Shorter days elicit unusual behavior



There is a hint of fall in the air these days and nights, and it’s good to get out and enjoy any nice day coming our way as October gives way to November once again. Warm days and nights now prompt springtime behavior in many creatures. A few peepers may call, and sometimes eagles do courtship antics. A friend told me of watching eagles doing just that with one right side up and with the other eagle upside down under the first one. Later on the ground, he watched as the two birds strutted around, spread their large wings and quivered in front of each other. The length of day now is like that of spring and gives wildlife a few brief thoughts of warm weather and springtime courtship activities.

Canada geese are flying by as they migrate, often honking as they go. I love this sound floating down from the sky, and I always take time to watch and listen. These large geese fly in that well-known v-shaped formation or sometimes in a long, single, sloping line. On their long journeys, they exchange leaders from time to time. The leaders honk to the flock and the flock honks back in response. The greatest movement of these geese takes place through October and into the first part of November.

Guillemots are now in the process of changing their plumage from summer to winter, and when the change is complete, they will appear like new birds out on the salt water. All during the summer, this bird is one of our dark, duck-like sea birds with a stubby neck, pointed bill and large white wing patches. Now as winter approaches, its body changes to a salt-and-pepper coloring but still with the white wing patches. No matter what their plumage, however, when a bird scratches it head or yawns, you get to see the scarlet lining of its throat or its matching red feet.

The immature male eider may look like a new species as well until it completes its adult plumage. To identify them regardless of coloring, note their large size, long sloping bill and the company they keep. Large flocks including mature adult males, and the darker females have many juveniles in changing plumages mixed in with them. They are commonly seen off the Seawall in Manset.

Old squaws (or long-tailed ducks, as they are now called) return to this area in October along with buffleheads, golden eyes and grebes, so keep watch along our shores now for interesting birds.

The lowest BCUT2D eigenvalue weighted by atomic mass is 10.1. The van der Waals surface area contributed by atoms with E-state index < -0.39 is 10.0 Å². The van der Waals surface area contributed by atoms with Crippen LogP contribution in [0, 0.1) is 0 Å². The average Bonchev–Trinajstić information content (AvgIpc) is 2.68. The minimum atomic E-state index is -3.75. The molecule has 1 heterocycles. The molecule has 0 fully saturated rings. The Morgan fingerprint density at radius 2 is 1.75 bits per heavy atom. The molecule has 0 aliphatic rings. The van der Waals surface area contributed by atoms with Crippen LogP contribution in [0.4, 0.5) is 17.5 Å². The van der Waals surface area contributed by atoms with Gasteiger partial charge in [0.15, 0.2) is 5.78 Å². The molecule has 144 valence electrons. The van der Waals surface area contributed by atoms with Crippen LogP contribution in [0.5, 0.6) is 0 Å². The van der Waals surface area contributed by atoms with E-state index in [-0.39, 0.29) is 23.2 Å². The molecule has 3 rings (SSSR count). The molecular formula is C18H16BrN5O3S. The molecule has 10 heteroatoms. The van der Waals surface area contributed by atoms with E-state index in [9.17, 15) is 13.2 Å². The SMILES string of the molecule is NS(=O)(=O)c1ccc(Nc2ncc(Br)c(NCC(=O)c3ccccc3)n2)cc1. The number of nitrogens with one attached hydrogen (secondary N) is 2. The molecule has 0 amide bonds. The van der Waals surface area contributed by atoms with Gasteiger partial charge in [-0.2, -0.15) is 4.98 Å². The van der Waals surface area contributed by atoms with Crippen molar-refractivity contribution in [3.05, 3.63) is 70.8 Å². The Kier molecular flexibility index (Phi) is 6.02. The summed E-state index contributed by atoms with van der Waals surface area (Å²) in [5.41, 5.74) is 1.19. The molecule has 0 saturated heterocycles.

Halloween is a time for costumes, but one native salamander living on this island is always dressed in an outlandish costume. That is the spotted salamander sporting a black skin with bright yellow spots, and specimens can be nearly 8 inches long.

These harmless creatures feed at night on earthworms, ants, beetles, moths, cutworms and just about any crawling creature. Sometimes one falls in a window well, new ditch or deep hole, and you should then lift it out of such a predicament and send it on its way. They do not bite. Handling a salamander ought to be done with wet or moist hands if at all possible, for they are in big trouble if they dry out. Salamanders breathe through the skin, and they cannot do so if they are dry. Although salamanders usually hibernate in burrows in the winter, fishermen may see a few salamanders swimming slowly beneath the frozen water of our ponds and lakes.

A big black bug flew into a friend’s back one evening and really startled him. It did look menacing, and he had no idea what it was. After it arrived at my house in a sealed jar, I identified it as a toe biter or giant water bug. This is a wide, flat-bodied insect with powerful grasping forelegs and hind legs formed for vigorous swimming; its total length is from 1-2 inches. If you find one of these bugs, be careful about touching it, for their beaks give a hard, painful bite. Toe biters live in our fresh water ponds and lakes and they prey on insects, snails, fish, frogs and other amphibians. They have a habit of flying to strong lights at night, thus giving them their other name of ‘electric light bug’. In China, there is a giant water bug that is cooked and eaten as a delicacy. Some members of my family have been known to eat June bugs and grasshoppers. As we all know, food is not always just what we in this country are used to. At one time, lobsters were considered ‘trash’ food, and many would not even consider eating them. My, how that has changed!

Chipmunks will disappear soon to settle down for a long winter’s nap. They will come out less and less as days and nights get colder and then finally go to sleep in their well-stocked, snug nests underground. A chipmunk’s nest is about two feet underground, filled with leaves and stored food, such as hard nuts and seeds. These little mammals wake up briefly now and again during the winter, eat a little, then go back to sleep until some warm day in March when spring has returned, and they become fully active once more.

A bit of Indian summer may come before this month ends, but nature’s creatures know they should go to their winter retreats and be ready for a long, cold winter. Winds will grow stronger and leaves fall rapidly as this month ends and November arrives. The last flower to bloom may well be a dandelion in some secluded corner.

Ruth Grierson

Ruth Grierson

Columnist
Send any questions or observations to [email protected] or call 244-3742.
Ruth Grierson

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